|Is it possible using mathematics that is not much beyond high school mathematics to prove that special relativity is wrong? And what does that even mean?|
The mathematics of special relativity
It is more-or-less true that Einstein’s original works on special relativity do not really use any highbrow mathematics. In a standard undergraduate introduction to the subject no more than linear algebra is really used: vector spaces, matrices and quadratic forms.
So, as linear algebra is well-founded, one is not going to find some internal inconsistencies in special relativity.
Moreover, today we understand special relativity to be based on the geometry of Minkowski space-time. Basically, this is Euclidean with an awkward minus sign in the metric. Thus, special relativity, from a geometric perspective, is as well-founded as any thing in differential geometry.
So one is not going to mathematically prove that special relativity is wrong in any mathematical sense.
On to physics…
However, the theory of special relativity is falsifiable in the sense of Popper. That is, taking into account the domain of validity (ie., just the situations you expect the theory to work), experimental accuracy, statistical errors etc. one can compare the theoretical predictions with what is measured in experiments. If the predictions match the theory well, up to some pre-described level, then the theory is said to be ‘good’. Otherwise the theory is ‘bad’ and not considered to be a viable description of nature.
In this sense, using not much more that linear algebra one could in principle calculate something within special relativity that does not agree well with nature (being careful with the domain of validity etc). Thus, one can in principle show that special relativity is not a ‘good’ theory by finding some mismatch between the theory and observations. This must be the case if we want to consider special relativity as a scientific theory.
Is special relativity ‘good’ or ‘bad’?
Today we have no evidence, direct or indirect, to suggest that special relativity is not a viable description of nature (as ever taking into account the domain of validity). For example, the standard model of particle physics has at its heart special relativity. So far we have had great agreement with theory and experiment, the electromagnetic sector is extremely well tested. This tells us that special relativity is ‘good’.
Even the more strange predictions like time dilation are realised. For example the difference in the life-time of muons as measured at rest and at high speed via cosmic rays agrees very well with the predictions of special relativity.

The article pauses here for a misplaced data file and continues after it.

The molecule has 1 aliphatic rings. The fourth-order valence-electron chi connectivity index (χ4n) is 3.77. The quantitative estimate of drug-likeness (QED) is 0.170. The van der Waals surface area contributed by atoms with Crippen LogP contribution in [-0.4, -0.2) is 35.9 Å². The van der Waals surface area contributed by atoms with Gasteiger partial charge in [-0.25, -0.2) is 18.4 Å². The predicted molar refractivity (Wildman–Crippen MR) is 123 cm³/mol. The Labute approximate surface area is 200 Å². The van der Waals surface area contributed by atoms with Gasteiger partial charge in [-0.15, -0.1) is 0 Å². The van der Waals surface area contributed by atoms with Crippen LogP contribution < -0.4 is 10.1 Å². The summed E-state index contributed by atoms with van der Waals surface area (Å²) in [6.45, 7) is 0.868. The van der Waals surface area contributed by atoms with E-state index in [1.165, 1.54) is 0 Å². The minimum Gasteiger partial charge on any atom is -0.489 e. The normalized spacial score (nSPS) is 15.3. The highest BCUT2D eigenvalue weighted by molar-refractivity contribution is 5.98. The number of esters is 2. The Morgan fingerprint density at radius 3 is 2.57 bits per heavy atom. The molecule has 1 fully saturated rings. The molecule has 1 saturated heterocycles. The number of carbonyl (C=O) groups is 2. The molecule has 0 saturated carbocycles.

Including gravity into the mix produces general relativity. However, we know that on small enough scales general relativity reduces to special relativity. Any evidence that general relativity is a ‘good’ theory also indirectly tells us that special relativity is ‘good’. Apart from all the other tests, I offer the discovery of gravitational waves as evidence that general relativity is ‘good’ and thus special relativity is also ‘good’.
The important thing to remember is that the domain of validity is vital in deciding if a theory is ‘good’ or ‘bad’. We know that physics depends on the scales at which you observe, so we in no way would expect special relativity be a viable description across all scales. For example, when gravity comes into play we have to consider general relativity.
On the very smallest length scales, outside of what we can probe, we expect the nature of space-time to be modified to take into account quantum mechanics. Thus, at these smallest length scales we would not expect the description of space-time using special relativity to be a very accurate one. So, no one is claiming that special relativity, nor general relativity is the final say on the structure of space and time. All we are claiming is that we do have ‘good’ theories by the widely accepted definition.
Are all claims that relativity is wrong bogus?
Well, one would have to examine all claims carefully to answer that…
However, in my experience most objections to special relativity are based on either philosophical grounds or misinterpreting the calculations. Neither of these are enough to claim that Einstein was completely wrong in regards to relativity.